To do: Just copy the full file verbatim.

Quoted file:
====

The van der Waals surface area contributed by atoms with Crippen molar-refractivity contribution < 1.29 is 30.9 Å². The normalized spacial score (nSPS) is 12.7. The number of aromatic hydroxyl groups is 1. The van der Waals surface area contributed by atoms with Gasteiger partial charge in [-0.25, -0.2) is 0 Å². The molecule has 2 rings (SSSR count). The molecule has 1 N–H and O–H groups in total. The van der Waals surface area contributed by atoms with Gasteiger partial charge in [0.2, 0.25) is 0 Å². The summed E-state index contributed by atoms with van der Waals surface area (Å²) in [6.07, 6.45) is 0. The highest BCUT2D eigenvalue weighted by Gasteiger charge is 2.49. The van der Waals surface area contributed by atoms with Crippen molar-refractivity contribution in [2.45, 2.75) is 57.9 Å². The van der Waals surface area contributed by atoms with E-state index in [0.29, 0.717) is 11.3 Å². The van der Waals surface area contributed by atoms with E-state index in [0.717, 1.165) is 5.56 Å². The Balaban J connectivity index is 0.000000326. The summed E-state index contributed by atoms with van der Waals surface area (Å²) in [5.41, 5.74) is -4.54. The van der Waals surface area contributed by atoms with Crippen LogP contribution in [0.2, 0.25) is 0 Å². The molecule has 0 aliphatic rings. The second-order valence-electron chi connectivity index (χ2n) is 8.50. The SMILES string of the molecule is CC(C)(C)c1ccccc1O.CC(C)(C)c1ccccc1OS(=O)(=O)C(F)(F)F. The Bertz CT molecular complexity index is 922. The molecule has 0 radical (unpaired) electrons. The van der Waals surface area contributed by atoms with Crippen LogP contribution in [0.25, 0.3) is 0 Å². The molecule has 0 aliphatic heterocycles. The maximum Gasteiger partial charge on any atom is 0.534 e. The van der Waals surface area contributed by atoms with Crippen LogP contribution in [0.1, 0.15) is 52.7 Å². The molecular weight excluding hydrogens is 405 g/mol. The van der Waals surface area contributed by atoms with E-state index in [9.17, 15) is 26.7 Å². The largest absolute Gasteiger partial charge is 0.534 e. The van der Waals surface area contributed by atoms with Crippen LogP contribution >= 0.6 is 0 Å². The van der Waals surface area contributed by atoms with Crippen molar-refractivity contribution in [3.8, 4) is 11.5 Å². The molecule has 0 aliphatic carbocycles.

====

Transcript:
The van der Waals surface area contributed by atoms with Crippen molar-refractivity contribution < 1.29 is 30.9 Å². The normalized spacial score (nSPS) is 12.7. The number of aromatic hydroxyl groups is 1. The van der Waals surface area contributed by atoms with Gasteiger partial charge in [-0.25, -0.2) is 0 Å². The molecule has 2 rings (SSSR count). The molecule has 1 N–H and O–H groups in total. The van der Waals surface area contributed by atoms with Gasteiger partial charge in [0.2, 0.25) is 0 Å². The summed E-state index contributed by atoms with van der Waals surface area (Å²) in [6.07, 6.45) is 0. The highest BCUT2D eigenvalue weighted by Gasteiger charge is 2.49. The van der Waals surface area contributed by atoms with Crippen molar-refractivity contribution in [2.45, 2.75) is 57.9 Å². The van der Waals surface area contributed by atoms with E-state index in [0.29, 0.717) is 11.3 Å². The van der Waals surface area contributed by atoms with E-state index in [0.717, 1.165) is 5.56 Å². The Balaban J connectivity index is 0.000000326. The summed E-state index contributed by atoms with van der Waals surface area (Å²) in [5.41, 5.74) is -4.54. The van der Waals surface area contributed by atoms with Crippen LogP contribution in [0.2, 0.25) is 0 Å². The molecule has 0 aliphatic rings. The second-order valence-electron chi connectivity index (χ2n) is 8.50. The SMILES string of the molecule is CC(C)(C)c1ccccc1O.CC(C)(C)c1ccccc1OS(=O)(=O)C(F)(F)F. The Bertz CT molecular complexity index is 922. The molecule has 0 radical (unpaired) electrons. The van der Waals surface area contributed by atoms with Crippen LogP contribution in [0.25, 0.3) is 0 Å². The molecule has 0 aliphatic heterocycles. The maximum Gasteiger partial charge on any atom is 0.534 e. The van der Waals surface area contributed by atoms with Crippen LogP contribution in [0.1, 0.15) is 52.7 Å². The molecular weight excluding hydrogens is 405 g/mol. The van der Waals surface area contributed by atoms with E-state index in [9.17, 15) is 26.7 Å². The largest absolute Gasteiger partial charge is 0.534 e. The van der Waals surface area contributed by atoms with Crippen LogP contribution >= 0.6 is 0 Å². The van der Waals surface area contributed by atoms with Crippen molar-refractivity contribution in [3.8, 4) is 11.5 Å². The molecule has 0 aliphatic carbocycles.